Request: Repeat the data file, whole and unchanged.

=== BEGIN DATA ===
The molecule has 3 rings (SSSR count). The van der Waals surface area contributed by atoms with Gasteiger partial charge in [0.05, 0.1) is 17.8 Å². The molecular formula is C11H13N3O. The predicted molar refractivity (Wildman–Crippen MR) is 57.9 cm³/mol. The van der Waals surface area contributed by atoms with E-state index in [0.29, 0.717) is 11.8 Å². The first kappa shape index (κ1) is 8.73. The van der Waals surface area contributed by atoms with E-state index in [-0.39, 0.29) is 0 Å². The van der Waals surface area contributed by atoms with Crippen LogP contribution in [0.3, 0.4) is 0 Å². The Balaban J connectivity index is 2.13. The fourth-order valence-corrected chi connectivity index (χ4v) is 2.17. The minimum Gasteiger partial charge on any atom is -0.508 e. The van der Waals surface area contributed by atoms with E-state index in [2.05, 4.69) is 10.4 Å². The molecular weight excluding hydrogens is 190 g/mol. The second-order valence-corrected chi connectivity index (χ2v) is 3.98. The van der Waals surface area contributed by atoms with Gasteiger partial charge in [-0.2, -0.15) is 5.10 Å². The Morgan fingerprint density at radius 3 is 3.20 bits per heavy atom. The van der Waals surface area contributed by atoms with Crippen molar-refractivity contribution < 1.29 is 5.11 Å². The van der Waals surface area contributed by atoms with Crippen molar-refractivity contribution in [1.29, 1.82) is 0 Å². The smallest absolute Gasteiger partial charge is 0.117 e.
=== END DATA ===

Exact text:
The molecule has 3 rings (SSSR count). The van der Waals surface area contributed by atoms with Gasteiger partial charge in [0.05, 0.1) is 17.8 Å². The molecular formula is C11H13N3O. The predicted molar refractivity (Wildman–Crippen MR) is 57.9 cm³/mol. The van der Waals surface area contributed by atoms with E-state index in [0.29, 0.717) is 11.8 Å². The first kappa shape index (κ1) is 8.73. The van der Waals surface area contributed by atoms with E-state index in [-0.39, 0.29) is 0 Å². The van der Waals surface area contributed by atoms with Crippen LogP contribution in [0.3, 0.4) is 0 Å². The Balaban J connectivity index is 2.13. The fourth-order valence-corrected chi connectivity index (χ4v) is 2.17. The minimum Gasteiger partial charge on any atom is -0.508 e. The van der Waals surface area contributed by atoms with E-state index in [2.05, 4.69) is 10.4 Å². The molecular weight excluding hydrogens is 190 g/mol. The second-order valence-corrected chi connectivity index (χ2v) is 3.98. The van der Waals surface area contributed by atoms with Gasteiger partial charge in [-0.2, -0.15) is 5.10 Å². The Morgan fingerprint density at radius 3 is 3.20 bits per heavy atom. The van der Waals surface area contributed by atoms with Crippen molar-refractivity contribution < 1.29 is 5.11 Å². The van der Waals surface area contributed by atoms with Crippen molar-refractivity contribution in [1.29, 1.82) is 0 Å². The smallest absolute Gasteiger partial charge is 0.117 e.